American Idiot opened two days later. No show this season has greater name recognition, or was more eagerly assumed to be a made-to-order smash.
The show had, after all, gotten great reviews when it debuted last year in Berkeley, CA. And, well, you know, it's Green Day. But the New York reviewers were divided. The New York Times notice was an out-and-out rave, calling the propulsive, kinetic show a triumph.

That was surely a relief to the producers. After that, it got murky. Reviewers liked the music and the performers, Michael Mayer's electric staging, and didn't deny the jolt of life the rock musical brought to The Street. But they carped about the skeletal and simplistic storyline, the cardboard characters, the short length, and the unrelenting bray of the show.

Those who really didn't like it said it was an arena concert posing as a musical. (This literally became the case when Green Day itself gave an impromptu concert at the end of the April 22 show.) But every critic did their best to find something good to say; good will was rampant in the reviews.
The third Broadway opening of the week was Sondheim on Sondheim, the new revue of music and lyrics by, well.....anyway, the hook for this show was that Stephen Sondheim himself was a star, talking openly (albeit, on film) about his life, upbringing and the inspiration behind his various songs. The critics found a lot to like, as they almost always do with a Sondheim show these days. The piece is a bit jerrybilt and scattershot, and more than a little self-involved ("celebratory overkill" deemed one), they said, but it has wonderful moments sung by the likes of Barbara Cook (heralded by all, natch) and Vanessa Williams, and all that great material. And it's kinda cool to be the room (well, sort of, anyway) with The Man himself, you know.

In a Next to Normal-type move (which began Off-Broadway and then did some retooling out of town before coming back to Broadway), Broadway producers Barry and Fran Weissler are taking the Off-Broadway hit The Scottsboro Boys, the John Kander-Fred Ebb musical, to the Guthrie Theater in Minneapolis July 31 for an eight-week run. The Weisslers have expressed interest in transferring the production to Broadway in the coming season.


Is anyone still attached to Spider-Man Turn Off the Dark besides Julie Taymor and U2?

This week it was announced that Alan Cumming will not play the menacing Green Goblin in the delayed Broadway-bound show. Actor Reeve Carney is the only performer now confirmed for the production. Casting and a production schedule for Spider-Man will be announced soon. They say.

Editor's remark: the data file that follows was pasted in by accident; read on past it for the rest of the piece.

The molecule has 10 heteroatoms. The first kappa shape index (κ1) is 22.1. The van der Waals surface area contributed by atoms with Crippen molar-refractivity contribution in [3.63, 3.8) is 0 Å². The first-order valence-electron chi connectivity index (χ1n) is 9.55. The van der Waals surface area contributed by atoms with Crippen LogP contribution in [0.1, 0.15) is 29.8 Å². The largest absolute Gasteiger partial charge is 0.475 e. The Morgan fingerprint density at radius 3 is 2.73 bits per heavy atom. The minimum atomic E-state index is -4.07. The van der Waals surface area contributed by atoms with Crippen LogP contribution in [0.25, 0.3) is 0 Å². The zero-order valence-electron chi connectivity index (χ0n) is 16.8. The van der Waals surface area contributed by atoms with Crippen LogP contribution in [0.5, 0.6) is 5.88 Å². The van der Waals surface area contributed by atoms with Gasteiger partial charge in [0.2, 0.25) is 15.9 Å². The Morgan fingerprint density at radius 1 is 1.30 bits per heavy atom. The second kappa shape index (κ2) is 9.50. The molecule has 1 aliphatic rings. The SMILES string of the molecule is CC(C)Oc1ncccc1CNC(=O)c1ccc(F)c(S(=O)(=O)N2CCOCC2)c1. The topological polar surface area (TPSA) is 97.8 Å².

Support THE ARTS! LIVE THEATRE! Go see a show this week!

Send me your reviews and suggestions and I will put them in my next blog coming out next Friday! Here's to an ARTS-filled week! Don't forget to contribute to the DR. CAROL CHANNING & HARRY KULLIJIAN FOUNDATION FOR THE ARTS:

With grateful XOXOXs for your support!

Richard Skipper

Follow me on Twitter @RichardSkipper

Well Richard...a thrill to be part of your Wednesday night Iguana show. Loved your song medley. You and Dana are consummate "PROS" all the way. Great rapport. Looking forward to being a part of the Iguana action with you
and Dana again....Love, Vickie Phillips,

I love the crowd and the sophisticated choice of music by the performers. The musicians played so well and Richard Skipper and Dana Lorge keep it moving and entertaining! The Mexican food is to die for. Love the vibe! Be back next week! : )
Michelle Zangara

Hi Richard,
I had the pleasure of attending WEDNESDAY NIGHT AT THE IGUANA this past Wednesday evening. I have to commend Richard Skipper and Dana Lorge for presenting a thoroughly delight-full evening with a talented array of performers.It was great hearing and seeing Richard & Dana performing live. As General MacArthur said, "I SHALL RETURN."
Len Schlosberg, Leonard Talent Associates Inc.

FOR IMMEDIATE RELEASE: NYC Now a night out in NY to see a show at a VERY AFFORDABLE price!
Dana Lorge and I have put our OWN spin on the variety show format and are now hosting every Wednesday night in NYC at The Iguana VIP Lounge ( in the heart of NYC (240 West 54th Street 8-11PM/with an intermission).

Cover: $12 - no food or drink minimums – but remember – the food is great!

For more info, please call 845-365-0720 or visit _www.RichardSkipper.com_
No one admitted before 7:00.

April 28th: Bryan Anthony, CANDY BENGE, Hector Coris, Kecia Craig, Sandra Davis, Rosemary Loar, Gretchen Reinhagen, and Frank Stern!

May 5th: Anton Van Der Merwe and Julie Reyburn

May 19th: Adrienne Haan, Barbara Gurskey, Bobbie Horowitz, Evan Lawrence

May 26th: Michelle Collier

June 2nd: D'Yan Forest and Tod Hall, Pam Palmieri

June 16th: 2010 Julie Reyburn, Lisa Raze returns!

JUNE 23rd: Sigali Hamberger, Pam Tate

June 30th: KEVIN DOZIER!





  1. This comment has been removed by a blog administrator.

  2. Hello there...I just wanted to inform you that the photo that you have posted for the Scottsboro Boys is not an image of the cast from the Off Broadwar, Guthrie or Vineyard run and it is not an authentic pic of the boys. Just wanted to make you aware of this little error.